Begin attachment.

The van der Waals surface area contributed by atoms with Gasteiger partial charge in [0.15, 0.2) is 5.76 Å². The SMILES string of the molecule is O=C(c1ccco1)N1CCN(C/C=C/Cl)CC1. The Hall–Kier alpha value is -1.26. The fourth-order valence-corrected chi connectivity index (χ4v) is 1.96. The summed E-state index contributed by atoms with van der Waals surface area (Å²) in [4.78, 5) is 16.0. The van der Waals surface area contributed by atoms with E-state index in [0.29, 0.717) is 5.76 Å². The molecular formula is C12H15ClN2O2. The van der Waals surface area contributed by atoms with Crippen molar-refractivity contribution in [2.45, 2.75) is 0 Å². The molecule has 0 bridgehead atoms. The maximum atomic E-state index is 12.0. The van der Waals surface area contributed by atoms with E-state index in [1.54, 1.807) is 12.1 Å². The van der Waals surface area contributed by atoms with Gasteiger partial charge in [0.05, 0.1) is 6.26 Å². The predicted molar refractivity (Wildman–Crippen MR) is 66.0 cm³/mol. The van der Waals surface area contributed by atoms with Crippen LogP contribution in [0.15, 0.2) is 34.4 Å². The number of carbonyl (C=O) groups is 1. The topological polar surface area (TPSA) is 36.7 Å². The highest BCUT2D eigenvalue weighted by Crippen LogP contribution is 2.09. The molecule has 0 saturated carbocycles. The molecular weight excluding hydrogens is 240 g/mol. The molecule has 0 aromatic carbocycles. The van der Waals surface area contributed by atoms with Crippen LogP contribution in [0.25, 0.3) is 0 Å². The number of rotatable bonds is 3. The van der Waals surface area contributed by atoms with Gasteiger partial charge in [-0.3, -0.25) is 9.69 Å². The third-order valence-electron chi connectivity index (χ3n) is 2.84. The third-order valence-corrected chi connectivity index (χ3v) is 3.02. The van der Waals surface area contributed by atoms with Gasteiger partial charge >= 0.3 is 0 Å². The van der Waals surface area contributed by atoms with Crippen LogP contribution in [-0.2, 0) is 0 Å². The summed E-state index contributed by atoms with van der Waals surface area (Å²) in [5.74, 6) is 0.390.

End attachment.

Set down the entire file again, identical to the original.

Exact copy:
The van der Waals surface area contributed by atoms with Gasteiger partial charge in [0.15, 0.2) is 5.76 Å². The SMILES string of the molecule is O=C(c1ccco1)N1CCN(C/C=C/Cl)CC1. The Hall–Kier alpha value is -1.26. The fourth-order valence-corrected chi connectivity index (χ4v) is 1.96. The summed E-state index contributed by atoms with van der Waals surface area (Å²) in [4.78, 5) is 16.0. The van der Waals surface area contributed by atoms with E-state index in [0.29, 0.717) is 5.76 Å². The molecular formula is C12H15ClN2O2. The van der Waals surface area contributed by atoms with Crippen molar-refractivity contribution in [2.45, 2.75) is 0 Å². The molecule has 0 bridgehead atoms. The maximum atomic E-state index is 12.0. The van der Waals surface area contributed by atoms with E-state index in [1.54, 1.807) is 12.1 Å². The van der Waals surface area contributed by atoms with Gasteiger partial charge in [0.05, 0.1) is 6.26 Å². The predicted molar refractivity (Wildman–Crippen MR) is 66.0 cm³/mol. The van der Waals surface area contributed by atoms with Crippen LogP contribution in [0.15, 0.2) is 34.4 Å². The number of carbonyl (C=O) groups is 1. The topological polar surface area (TPSA) is 36.7 Å². The highest BCUT2D eigenvalue weighted by Crippen LogP contribution is 2.09. The molecule has 0 saturated carbocycles. The molecular weight excluding hydrogens is 240 g/mol. The molecule has 0 aromatic carbocycles. The van der Waals surface area contributed by atoms with Crippen LogP contribution in [0.25, 0.3) is 0 Å². The number of rotatable bonds is 3. The van der Waals surface area contributed by atoms with Gasteiger partial charge in [-0.3, -0.25) is 9.69 Å². The third-order valence-electron chi connectivity index (χ3n) is 2.84. The third-order valence-corrected chi connectivity index (χ3v) is 3.02. The van der Waals surface area contributed by atoms with Gasteiger partial charge >= 0.3 is 0 Å². The van der Waals surface area contributed by atoms with Crippen LogP contribution in [-0.2, 0) is 0 Å². The summed E-state index contributed by atoms with van der Waals surface area (Å²) in [5.74, 6) is 0.390.